TUNEL staining was carried out using a TACS-XL in situ Apoptosis Detection Kit according to the manufacturer’s instructions (Trevigen, Gaithersburg, Maryland, USA). Briefly, 4 μm thick paraffin sections were deparaffinized and rehydrated followed by sequential treatment with proteinase K and 3% hydrogen peroxide/methanol mixtures to inactivate endogenous peroxidase. Subsequently, the samples were incubated for 30 min at 37 °C with Anti-Brd U antibodies and apoptotic cells were detected using 3,3ʹ-diaminobenzidine (DAB) reaction kit (DAB Peroxidase Substrate Kit, ImmPACT, Vector Laboratories, California, USA).
For transmission electron microscopy, rat eyes were fixed with glutaraldehyde, post-fixed with osmium tetroxide, dehydrated in a graded ethanol series, and embedded in Epon, as previously described . Thin sections were stained with 5% uranyl acetate in 50% ethanol followed by 0.4% lead citrate and examined under a JEM-2100F electron microscope (JEOL, Tokyo, Japan) at 100 kV.
Electron microscopic immunocytochemistry
Rat eyes were fixed with 1% glutaraldehyde and 4% paraformaldehyde in 100 mM HEPES (pH 7.4). The fixed eyes were dehydrated through an ascending series of ethanol up to 95%, and then soaked in a mixture of Lowicryl K4M resin (Polysciences Inc. Warrington, Pennsylvania, USA) and 95% ethanol for 1 h. Specimens were transferred into fresh Lowicryl K4M resin and kept in a refrigerator overnight. Rat eyes were then transferred into gelatin capsules filled with fresh Lowicryl K4M resin and polymerized under UV light for 2 weeks. Thin sections were obtained in the conventional way and mounted on 200-nickel-grids coated with formval. In brief, the sections were blocked with 4% BSA for 10 min and incubated with anti-rhodopsin antibody or anti-LC3 antibody in PBS containing 1% BSA for 2 h, rinsed 7 times with PBS, and then incubated with 10 or 15 nm gold-conjugated goat anti-rabbit or -mouse IgG (Amersham, Uppsala, Sweden) at a dilution of 1:30 in 1% BSA/ Tris-buffered saline for 1 h. After washing 8 times with PBS (1 min each), grids were post-fixed in 2% glutaraldehyde for 20 min and washed well with distilled water. All sections were stained with 5% uranyl acetate in distilled water prior to observation.
Copy number analysis
Copy number analysis was carried out using the TaqMan® Copy number assay. Genomic DNA was isolated with the High Pure PCR Template Preparation Kit (Roche, Mannheim, Germany). The TaqMan® Copy number assay was performed using LightCycler TaqMan® Master (Roche, Mannheim, Germany) and the primer sets listed in Supplemental Table 1. Reactions were performed and analyzed on a LightCycler DX400 (Roche, Mannheim, Germany).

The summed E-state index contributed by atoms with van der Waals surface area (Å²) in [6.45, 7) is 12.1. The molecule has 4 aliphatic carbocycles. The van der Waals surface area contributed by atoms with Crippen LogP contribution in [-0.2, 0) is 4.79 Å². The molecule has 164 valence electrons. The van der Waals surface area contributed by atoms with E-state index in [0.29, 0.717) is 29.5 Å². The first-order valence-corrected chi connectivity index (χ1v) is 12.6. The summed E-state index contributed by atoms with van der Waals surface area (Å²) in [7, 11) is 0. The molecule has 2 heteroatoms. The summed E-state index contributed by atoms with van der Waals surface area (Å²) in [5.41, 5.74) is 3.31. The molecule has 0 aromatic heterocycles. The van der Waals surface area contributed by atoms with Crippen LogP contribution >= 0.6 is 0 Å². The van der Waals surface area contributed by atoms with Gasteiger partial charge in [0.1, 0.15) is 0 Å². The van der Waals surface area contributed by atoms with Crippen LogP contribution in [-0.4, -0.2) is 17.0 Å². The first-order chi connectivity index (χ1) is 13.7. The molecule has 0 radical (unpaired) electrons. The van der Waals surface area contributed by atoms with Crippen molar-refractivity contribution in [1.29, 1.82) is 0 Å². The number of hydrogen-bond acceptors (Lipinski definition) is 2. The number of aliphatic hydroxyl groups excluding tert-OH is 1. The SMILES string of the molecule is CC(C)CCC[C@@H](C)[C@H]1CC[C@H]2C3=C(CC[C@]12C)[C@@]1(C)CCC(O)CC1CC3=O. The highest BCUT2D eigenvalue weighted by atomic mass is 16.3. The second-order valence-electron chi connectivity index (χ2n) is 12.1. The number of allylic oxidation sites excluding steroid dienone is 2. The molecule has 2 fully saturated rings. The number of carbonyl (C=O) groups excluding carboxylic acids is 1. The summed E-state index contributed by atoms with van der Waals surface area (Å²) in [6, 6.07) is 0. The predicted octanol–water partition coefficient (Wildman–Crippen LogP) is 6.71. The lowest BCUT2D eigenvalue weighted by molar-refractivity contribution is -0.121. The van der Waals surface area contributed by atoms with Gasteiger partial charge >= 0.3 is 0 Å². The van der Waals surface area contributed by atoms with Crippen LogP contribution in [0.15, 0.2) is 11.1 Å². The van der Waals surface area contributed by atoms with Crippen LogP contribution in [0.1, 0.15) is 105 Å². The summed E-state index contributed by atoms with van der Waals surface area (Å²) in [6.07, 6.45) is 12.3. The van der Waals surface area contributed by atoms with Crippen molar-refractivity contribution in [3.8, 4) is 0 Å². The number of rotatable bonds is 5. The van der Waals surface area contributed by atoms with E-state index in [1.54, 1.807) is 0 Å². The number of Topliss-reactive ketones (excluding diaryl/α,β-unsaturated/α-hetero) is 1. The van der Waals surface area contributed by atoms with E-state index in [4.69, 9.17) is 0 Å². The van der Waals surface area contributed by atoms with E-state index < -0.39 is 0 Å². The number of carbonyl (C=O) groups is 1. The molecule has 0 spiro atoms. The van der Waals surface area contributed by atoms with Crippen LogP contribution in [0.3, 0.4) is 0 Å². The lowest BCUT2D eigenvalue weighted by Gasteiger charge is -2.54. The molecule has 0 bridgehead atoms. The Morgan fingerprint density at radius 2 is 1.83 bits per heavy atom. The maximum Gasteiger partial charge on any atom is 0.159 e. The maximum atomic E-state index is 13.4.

Total RNA was isolated with the RNeasy Micro Kit (Qiagen, Hilden, Germany). First-strand cDNA was prepared from 1 μg of RNA using the PrimeScript™ RT reagent Kit (TaKaRa Bio Inc., Otsu, Japan). qRT-PCR was performed using LightCycler FastStart DNA MasterPLUS SYBR Green I (Roche, Mannheim, Germany) and the primer sets listed in Supplemental Table 1. Reactions were performed and analyzed on a LightCycler DX400 (Roche, Mannheim, Germany).
Rapamycin was purchased from Tokyo Chemical Industry Co. (Tokyo, Japan). Z-VAD-FMK, a pan-caspase inhibitor, was purchased from Medical & Biological Laboratories Co. (Nagoya, Japan).
Statistical significance was analyzed by the t-test or two-way analysis of variance (ANOVA) with the Sidak’s multiple comparison test or one-way ANOVA with Tukey’s multiple comparison test. All analyses were performed using Prism 7 software (GraphPad; La Jolla, California, USA). p < 0.05 was regarded as significant.
Availability of data and materials
Mammalian target of rapamycin
Bacterial artificial chromosome
Outer nuclear layer
Bovine serum albumin
Quantitative reverse-transcription polymerase chain reaction
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We are grateful to Dr. Takashi Murate, Dr. Masatoshi Ichihara, and Dr. Sayaka Sobue for technical guidance and comments. This work was supported by the Research Center for Analysis and Measurement in Chubu University and we thank Mr. Masunori Kawamura for technical advice in electron microscopy. We would like to thank Editage (www.editage.com) for English language editing.
This work was supported by JSPS KAKENHI Grant (No. 15K10883), Chubu University Grants A (25IM21A, 27IM15A) and R (26IM04B).
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Inoue, C., Takeuchi, T., Shiota, A. et al. A rat model for retinitis pigmentosa with rapid retinal degeneration enables drug evaluation in vivo. Biol Proced Online 23, 11 (2021). https://doi.org/10.1186/s12575-021-00150-y